3: license: you can order one online, but it'll only give you access to some refrigerants (see |Punisher|'s thread).

4: Bowman is our most respected phase-change member, and he has more experience with it, and has achieved colder temperatures than anyone else you'll find (LN2 excluded).

5: an A/C tech can't know everything about everything, simply because they will usually end up working with only one or two refrigerants. If you want an engineer, google. A tech will however be able to tell you the do's and don'ts of a particular setup, as far as the refrigerant is concerned.

Aenigma/Mr Baz: if you were really concerned, you would have stated why R134A is not a good substitute for R12/R22. Also, flushing the compressor is NOT a proper way to clean out an R12/R22 system for an R134A upgrade. Also, you failed to mention that R290 is propane, and that it's best to use it in combination with something else, like R134A, especially for someone starting to experiment.

Some of these refrigerants are available at auto part stores.

Natedog: let us know where you're headed!

Wow nice misinformation.

R134a isn't compatible of course, but it can be flushed out VERY easily.How often do you work with this stuff?How often do you use POE in place of mineral oil?Thats what I thought...

Punisher?Ok I will just ignore that thank you very much.
An a/c tech only knows what he needs to know to work on air conditioners.Thats it, just talk to some of them sometimes.
By the way bowman said he was in the field for 20 years, yet he said he wasnt working with it, he has just been around it.When your just around it, you usually learn more as it is not a job, but a hobby.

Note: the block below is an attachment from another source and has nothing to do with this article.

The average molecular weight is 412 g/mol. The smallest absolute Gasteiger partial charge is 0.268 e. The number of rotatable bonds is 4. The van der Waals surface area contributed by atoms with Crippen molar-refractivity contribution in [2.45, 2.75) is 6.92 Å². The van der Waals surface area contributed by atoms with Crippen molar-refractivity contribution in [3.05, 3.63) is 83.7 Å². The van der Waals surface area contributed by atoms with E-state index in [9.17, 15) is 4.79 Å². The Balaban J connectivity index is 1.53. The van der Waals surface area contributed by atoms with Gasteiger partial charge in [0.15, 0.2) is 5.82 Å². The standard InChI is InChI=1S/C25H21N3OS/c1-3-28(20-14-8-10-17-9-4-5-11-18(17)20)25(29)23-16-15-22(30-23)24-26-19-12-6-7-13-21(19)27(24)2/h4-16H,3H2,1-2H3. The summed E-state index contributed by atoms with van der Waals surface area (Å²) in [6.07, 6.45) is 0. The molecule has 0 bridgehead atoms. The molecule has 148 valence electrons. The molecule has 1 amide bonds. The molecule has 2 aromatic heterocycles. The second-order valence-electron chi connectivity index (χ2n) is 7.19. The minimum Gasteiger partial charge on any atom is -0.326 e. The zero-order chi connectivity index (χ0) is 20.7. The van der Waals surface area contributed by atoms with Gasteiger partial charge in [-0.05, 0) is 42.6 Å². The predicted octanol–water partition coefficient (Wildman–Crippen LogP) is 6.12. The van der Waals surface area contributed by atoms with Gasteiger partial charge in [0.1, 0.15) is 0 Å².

Yes of course bowman is your respected phase change guru/gawd he is the only one that posts here, and he knows his stuff.But he isnt getting the lowest temperatures.For instance I have already had cascade and 2 stage split level systems going...
But he is definately getting impressive temperatures.

Ok you don't know why r134a isnt a good refrigerant?Lets take a look at its remarkable boiling point, a whopping -25c.R290 is -42f, cheap, easy to get.Plus it will not explode, I am always working with it.If you know what your doing, and your not a total idiot, you will not have any problems.You do NOT mix it with anything.I will say again, it is very easy to flush a compressor.

You know, just because you are sheltered and only post here, does not mean that bowman is the only one that knows about refrigeration.Why don't you just check out phase-change.com forums?

Mr. Baz:
I agree, R22 is damn good if you can get it, but R290 is better for practicing, hands down.Why practice with an expensive hard to get refrigerant when you can get propane very cheap and easy?I don't know what these people have against propane...

Oh yes by the way, what refrigerant do you guys use in your direct die systems?You recomend R22 like it is at the corner grocery store, when in fact you need a license, and where I am, it is $150 for a 30lb tank.

aenigma 12-16-2002 05:43 PM

Quote:

Originally posted by ymboc

And now in reference to the A/C tech comment you made. You spoke to *ONE* A/C tech at one place... and you're using that *ONE* experience to discredit *ALL OTHER* other A/C techs everywhere? Really. Truism: A/C Tech's are people - they come in different sizes, knowledgebases and experience levels.

Consider for a moment that another reason 'your' A/C tech seemed baffled could possibly have been because the idea wasn't communicated effectively.